More than 20,000 trees to be planted in Camden

Picture: Jonathan Ng

Picture: Jonathan Ng

Camden will be a whole lot greener in the next few years with at least 23,700 new trees to be planted in the area by June 2020.

A funding boost from the federal government’s 20 Million Trees program will help two local revegetation projects grow.

Camden Council has received $91,600 to plant 13,200 trees as part of its Creating Habitat for Camden White Gum project, and Greening Australia received $65,747 to plant 10,500 trees for the Annan Creek Restoration project.

A Camden Council spokeswoman said the White Gum project will take place along a portion of the Nepean River at Camden Town Farm.

“The project involves the staged removal of four hectares of woody weeds and planting 22,000 native trees and shrubs, including 200 nationally threatened Camden White Gums,” she said.

“This matter will be reported to council at one of the first meetings next year to accept the grant funding.

“Planting will occur in 2018 and 2019 and the community will be able to get involved through community planting events on World Environment Day, National Tree Day and Threatened Species Day.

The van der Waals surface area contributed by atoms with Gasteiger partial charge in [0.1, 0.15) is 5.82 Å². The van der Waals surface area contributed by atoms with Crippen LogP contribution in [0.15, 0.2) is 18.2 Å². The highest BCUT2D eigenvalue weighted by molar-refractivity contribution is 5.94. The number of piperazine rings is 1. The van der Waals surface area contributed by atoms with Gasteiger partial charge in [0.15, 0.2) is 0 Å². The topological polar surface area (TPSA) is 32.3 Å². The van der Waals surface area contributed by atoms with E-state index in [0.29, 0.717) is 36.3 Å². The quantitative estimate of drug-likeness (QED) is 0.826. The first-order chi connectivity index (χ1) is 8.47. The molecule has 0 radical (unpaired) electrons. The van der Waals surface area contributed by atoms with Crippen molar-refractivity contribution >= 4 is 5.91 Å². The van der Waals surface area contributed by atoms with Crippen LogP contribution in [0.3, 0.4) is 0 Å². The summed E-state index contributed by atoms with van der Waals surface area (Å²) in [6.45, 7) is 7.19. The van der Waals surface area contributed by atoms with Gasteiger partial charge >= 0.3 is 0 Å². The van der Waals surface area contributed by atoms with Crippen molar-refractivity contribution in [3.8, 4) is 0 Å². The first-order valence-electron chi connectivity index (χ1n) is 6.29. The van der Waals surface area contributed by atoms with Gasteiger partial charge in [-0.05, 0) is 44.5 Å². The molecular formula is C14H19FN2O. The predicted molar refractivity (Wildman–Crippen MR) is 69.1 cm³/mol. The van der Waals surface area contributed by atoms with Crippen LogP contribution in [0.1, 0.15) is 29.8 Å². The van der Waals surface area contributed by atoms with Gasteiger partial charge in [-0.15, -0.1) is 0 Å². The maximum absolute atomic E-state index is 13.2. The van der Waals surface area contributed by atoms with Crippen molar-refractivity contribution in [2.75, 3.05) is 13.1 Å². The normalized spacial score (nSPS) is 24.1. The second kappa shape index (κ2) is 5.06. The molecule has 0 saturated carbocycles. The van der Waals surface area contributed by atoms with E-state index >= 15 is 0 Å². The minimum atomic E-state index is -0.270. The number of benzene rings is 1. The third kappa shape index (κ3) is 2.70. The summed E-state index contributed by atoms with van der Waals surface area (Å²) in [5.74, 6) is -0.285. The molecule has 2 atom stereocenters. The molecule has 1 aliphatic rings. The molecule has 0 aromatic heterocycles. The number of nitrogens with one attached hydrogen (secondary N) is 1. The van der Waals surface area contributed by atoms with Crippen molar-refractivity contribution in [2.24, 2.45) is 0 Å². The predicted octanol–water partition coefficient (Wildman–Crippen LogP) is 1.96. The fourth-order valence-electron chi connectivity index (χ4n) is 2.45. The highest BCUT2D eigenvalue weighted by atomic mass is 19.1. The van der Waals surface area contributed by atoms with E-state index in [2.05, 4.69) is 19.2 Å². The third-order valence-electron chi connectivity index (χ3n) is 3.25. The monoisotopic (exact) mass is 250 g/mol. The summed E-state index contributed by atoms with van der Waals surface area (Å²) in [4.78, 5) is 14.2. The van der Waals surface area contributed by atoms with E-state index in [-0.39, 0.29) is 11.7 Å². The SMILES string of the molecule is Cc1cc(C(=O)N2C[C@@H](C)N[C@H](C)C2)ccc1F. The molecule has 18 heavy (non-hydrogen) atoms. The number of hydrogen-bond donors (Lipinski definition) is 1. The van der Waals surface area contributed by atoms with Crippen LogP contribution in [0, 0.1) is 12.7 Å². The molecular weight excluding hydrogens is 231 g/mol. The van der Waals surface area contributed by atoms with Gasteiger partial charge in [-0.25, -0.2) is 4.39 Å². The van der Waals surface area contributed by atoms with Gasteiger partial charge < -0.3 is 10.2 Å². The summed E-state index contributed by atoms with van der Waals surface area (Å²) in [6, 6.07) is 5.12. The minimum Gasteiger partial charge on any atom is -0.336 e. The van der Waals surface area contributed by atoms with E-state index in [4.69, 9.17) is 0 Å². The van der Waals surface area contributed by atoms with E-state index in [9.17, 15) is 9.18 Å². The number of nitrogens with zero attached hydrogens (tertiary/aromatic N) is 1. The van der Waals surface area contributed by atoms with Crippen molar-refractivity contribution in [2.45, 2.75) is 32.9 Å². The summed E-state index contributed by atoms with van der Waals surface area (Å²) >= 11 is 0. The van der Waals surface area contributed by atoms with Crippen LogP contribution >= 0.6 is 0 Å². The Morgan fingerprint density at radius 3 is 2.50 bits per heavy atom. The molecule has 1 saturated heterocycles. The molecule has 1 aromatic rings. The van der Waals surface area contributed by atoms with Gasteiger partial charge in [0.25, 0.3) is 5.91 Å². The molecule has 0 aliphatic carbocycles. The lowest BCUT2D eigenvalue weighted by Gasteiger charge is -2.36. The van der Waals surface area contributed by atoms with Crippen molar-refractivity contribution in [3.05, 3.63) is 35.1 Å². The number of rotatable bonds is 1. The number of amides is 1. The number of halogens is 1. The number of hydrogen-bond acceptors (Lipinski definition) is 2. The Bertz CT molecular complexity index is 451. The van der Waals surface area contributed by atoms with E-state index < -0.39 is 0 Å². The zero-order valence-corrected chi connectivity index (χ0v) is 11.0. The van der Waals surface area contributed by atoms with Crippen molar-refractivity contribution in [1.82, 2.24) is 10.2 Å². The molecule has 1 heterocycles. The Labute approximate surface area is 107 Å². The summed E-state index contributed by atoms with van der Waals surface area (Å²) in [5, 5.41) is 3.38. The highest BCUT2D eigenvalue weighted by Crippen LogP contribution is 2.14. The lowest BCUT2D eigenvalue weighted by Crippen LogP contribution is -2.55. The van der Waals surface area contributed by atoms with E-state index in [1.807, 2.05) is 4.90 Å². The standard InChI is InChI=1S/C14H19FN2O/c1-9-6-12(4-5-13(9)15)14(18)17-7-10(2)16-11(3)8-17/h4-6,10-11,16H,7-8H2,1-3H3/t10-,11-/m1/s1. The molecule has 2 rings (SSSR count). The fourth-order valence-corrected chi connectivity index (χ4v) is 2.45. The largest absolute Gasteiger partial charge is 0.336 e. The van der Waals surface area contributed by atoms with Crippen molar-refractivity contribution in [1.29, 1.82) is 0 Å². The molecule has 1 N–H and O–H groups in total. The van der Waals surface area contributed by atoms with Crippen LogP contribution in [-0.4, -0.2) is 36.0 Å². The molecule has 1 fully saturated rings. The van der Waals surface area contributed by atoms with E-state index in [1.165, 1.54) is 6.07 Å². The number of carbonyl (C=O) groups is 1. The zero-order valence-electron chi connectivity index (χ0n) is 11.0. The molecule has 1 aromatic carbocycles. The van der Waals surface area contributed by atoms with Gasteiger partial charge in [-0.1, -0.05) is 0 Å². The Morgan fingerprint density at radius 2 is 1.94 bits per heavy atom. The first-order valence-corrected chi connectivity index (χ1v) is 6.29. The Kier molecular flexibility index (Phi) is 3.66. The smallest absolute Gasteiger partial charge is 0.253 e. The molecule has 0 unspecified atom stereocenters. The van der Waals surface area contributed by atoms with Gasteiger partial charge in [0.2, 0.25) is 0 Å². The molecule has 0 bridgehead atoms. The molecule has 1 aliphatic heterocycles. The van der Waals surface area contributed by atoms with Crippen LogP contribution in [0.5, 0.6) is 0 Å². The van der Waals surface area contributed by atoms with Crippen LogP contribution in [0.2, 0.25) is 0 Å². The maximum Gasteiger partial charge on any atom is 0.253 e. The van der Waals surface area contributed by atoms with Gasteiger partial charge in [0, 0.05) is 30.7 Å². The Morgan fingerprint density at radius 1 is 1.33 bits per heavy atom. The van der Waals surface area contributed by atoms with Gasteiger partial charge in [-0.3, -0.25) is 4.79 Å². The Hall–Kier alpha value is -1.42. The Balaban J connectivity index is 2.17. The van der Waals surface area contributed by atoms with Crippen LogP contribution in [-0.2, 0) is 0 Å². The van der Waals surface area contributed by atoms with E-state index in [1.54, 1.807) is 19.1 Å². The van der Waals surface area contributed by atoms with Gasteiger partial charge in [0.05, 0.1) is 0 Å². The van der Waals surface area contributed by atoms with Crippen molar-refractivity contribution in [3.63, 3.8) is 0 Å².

“Further details will be made available next year.”

Annan Creek runs through the grounds of the Macarthur Centre for Sustainable Living.

The creek has been degraded and eroded due to clearing, agricultural practices and neglect over the last 200 years.

Tree planting at the site will help to restore the Cumberland Plain Shale Woodlands and Shale-Gravel Transition Forest.

Hume MP Angus Taylor said many of his constituents were passionate about the environment and keen to help restore threatened habitats.

“I look forward to seeing the benefits these projects will bring to our local community, native species and our environment as a whole,” he said.

More than $14 million has been allocated to 12 large scale tree planting and revegetation projects across Australia.

“This funding will support local communities and help transform the landscape through restoring and reconnecting our native vegetation,” Mr Taylor said.